Vintage color postcard of Chicago’s Holy Trinity Cathedral

Yesterday, we published a series of photos of Holy Trinity Russian Orthodox Cathedral in Chicago. These images, taken in 1905, are part of the Library of Congress’ online collection of photos from the Chicago Daily News. Over on our Facebook page, a reader named Katja Yurschak posted a link to a wonderful old postcard, featuring the cathedral…

Fr. Ingram Nathaniel Irvine and Isabel Hapgood

Fr. Ingram Nathaniel Irvine and Isabel Florence Hapgood were the two people most responsible for the spread of English in early 20th century American Orthodoxy. Hapgood, a lifelong Episcopalian, was a renowned translator, honored by the Tsar, and she is still remembered today for her landmark 1906 English translation of the Orthodox Service Book. Less than a…

More on Fr. Basil Bouroff of Chicago

Over a year ago, I wrote about Fr. Basil Bouroff, one of the first priests of the Russian church in Chicago (now Holy Trinity OCA Cathedral). While serving as a priest, Bouroff began attending the new University of Chicago. His religious and/or political views put him in hot water with Bishop Nicholas Ziorov, who ousted…

Historical Census Data for Orthodoxy in America

Last week, Alexei Krindatch released his landmark 2010 census of Orthodox churches in the United States. (Also last week, Krindatch was interviewed by Kevin Allen on Ancient Faith Radio. Click here to listen.) Sifting through the census data, I naturally got to thinking about historical censuses. Every ten years, from 1906 to 1936, the US…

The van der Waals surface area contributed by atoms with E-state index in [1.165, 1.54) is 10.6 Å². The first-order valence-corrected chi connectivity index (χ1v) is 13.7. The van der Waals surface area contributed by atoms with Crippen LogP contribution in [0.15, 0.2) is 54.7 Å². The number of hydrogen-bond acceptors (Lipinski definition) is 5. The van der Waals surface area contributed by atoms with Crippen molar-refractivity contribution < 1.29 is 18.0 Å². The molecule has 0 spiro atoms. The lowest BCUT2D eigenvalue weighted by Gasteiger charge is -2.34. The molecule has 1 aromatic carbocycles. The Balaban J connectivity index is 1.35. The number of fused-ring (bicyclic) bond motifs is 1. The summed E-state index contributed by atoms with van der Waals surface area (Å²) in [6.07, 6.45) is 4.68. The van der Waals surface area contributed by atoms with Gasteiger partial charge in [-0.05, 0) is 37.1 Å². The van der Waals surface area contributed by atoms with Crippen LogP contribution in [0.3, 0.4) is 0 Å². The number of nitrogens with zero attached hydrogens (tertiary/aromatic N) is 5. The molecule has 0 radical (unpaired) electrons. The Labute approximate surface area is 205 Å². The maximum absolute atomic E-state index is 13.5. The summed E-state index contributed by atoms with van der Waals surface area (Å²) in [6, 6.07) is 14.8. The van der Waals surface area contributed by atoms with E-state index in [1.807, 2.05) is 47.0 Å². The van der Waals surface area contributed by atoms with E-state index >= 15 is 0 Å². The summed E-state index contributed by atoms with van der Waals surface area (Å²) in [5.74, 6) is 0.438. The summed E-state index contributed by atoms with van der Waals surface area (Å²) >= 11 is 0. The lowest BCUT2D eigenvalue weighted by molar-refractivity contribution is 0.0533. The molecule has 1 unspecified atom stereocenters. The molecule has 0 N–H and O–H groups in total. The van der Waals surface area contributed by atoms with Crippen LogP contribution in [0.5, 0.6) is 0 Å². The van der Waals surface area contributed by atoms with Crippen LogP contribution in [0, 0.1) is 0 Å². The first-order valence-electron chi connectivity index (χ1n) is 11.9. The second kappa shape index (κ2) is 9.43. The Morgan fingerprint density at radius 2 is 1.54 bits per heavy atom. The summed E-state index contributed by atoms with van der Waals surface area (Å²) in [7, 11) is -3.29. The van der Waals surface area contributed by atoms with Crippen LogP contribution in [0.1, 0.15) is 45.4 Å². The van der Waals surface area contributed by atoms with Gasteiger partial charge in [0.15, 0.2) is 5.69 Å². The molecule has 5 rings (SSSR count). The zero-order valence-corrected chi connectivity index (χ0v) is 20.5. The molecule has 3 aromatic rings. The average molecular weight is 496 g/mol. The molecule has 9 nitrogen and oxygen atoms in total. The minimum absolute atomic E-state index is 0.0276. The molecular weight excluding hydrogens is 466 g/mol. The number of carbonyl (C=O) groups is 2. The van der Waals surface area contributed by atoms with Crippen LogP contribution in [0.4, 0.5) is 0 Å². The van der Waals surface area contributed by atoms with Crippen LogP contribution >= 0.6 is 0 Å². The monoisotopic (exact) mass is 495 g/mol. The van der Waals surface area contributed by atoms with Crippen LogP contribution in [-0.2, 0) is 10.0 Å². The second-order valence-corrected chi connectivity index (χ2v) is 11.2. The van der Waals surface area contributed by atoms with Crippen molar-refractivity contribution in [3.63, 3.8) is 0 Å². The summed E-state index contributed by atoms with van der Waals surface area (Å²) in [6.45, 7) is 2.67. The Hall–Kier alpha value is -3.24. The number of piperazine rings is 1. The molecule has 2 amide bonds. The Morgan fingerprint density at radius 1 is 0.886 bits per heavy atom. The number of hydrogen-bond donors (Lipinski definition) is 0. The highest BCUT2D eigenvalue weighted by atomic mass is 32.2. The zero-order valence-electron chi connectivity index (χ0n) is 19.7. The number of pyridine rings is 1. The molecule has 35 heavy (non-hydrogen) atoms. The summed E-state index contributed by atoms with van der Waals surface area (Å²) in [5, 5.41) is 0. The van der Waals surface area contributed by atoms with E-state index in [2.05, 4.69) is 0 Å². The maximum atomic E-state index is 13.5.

Prayers for the President: an addendum

A few weeks ago, I wrote an article detailing some of the history of prayers for the US President in American Orthodox churches. After I published it, a reader named Andy Romanofsky sent along this excerpt from Chapter 1 of Archbishop Gregory Afonsky’s A History of the Orthodox Church in America: 1917-1939: The faithful of the Orthodox Church…

Protestant brides and Greek grooms in DC, 1906

Regular readers of this website have no doubt noticed that I am really interested in early American converts to Orthodoxy. There weren’t too many, but the handfuls of people who did join the Church in the late 19th and early 20th century almost always present fascinating stories. The most notable converts, in terms of visibility,…

American Orthodox demographics, 1906-1936

Every ten years, from 1906 to 1936, the US Census Bureau compiled a Census of Religious Bodies. These censuses are gold mines of information on early American Orthodoxy. Also, unlike so many of the inflated numbers that you’re likely to see floating around, the census data is reliable. With its considerable resources, the Census Bureau…

Irvine’s ordination: another Episcopalian perspective

Very soon after his 1905 conversion to Orthodoxy, Fr. Ingram Nathaniel Irvine wrote a letter to his archbishop, St. Tikhon, on “the Anglican Church’s claims.” It was, for Tikhon, a valuable document: a view of Anglicanism from one of its own, who had himself converted to Orthodoxy. Irvine, who retained a sincere affection for his…

St. Tikhon’s Vision, 1905

In 1905, the Holy Synod of Russia was preparing for an All-Russian Council. In advance of this, the Synod asked all the diocesan hierarchs of the Russian Church to send in their opinions on various church reform issues. St. Tikhon was among the respondents, and a portion of his reply has become rather famous among…

Fr. Ingram Nathaniel Irvine: Why I Became Orthodox

On today’s episode of my American Orthodox History podcast, I discuss Fr. Ingram Nathaniel Irvine, a famous Episcopal priest who converted to Orthodoxy under St. Tikhon in 1905. We’ll have lots more to come on Irvine, but for starters, here are his seven reasons for converting to Orthodoxy. This is from his 1906 book, A…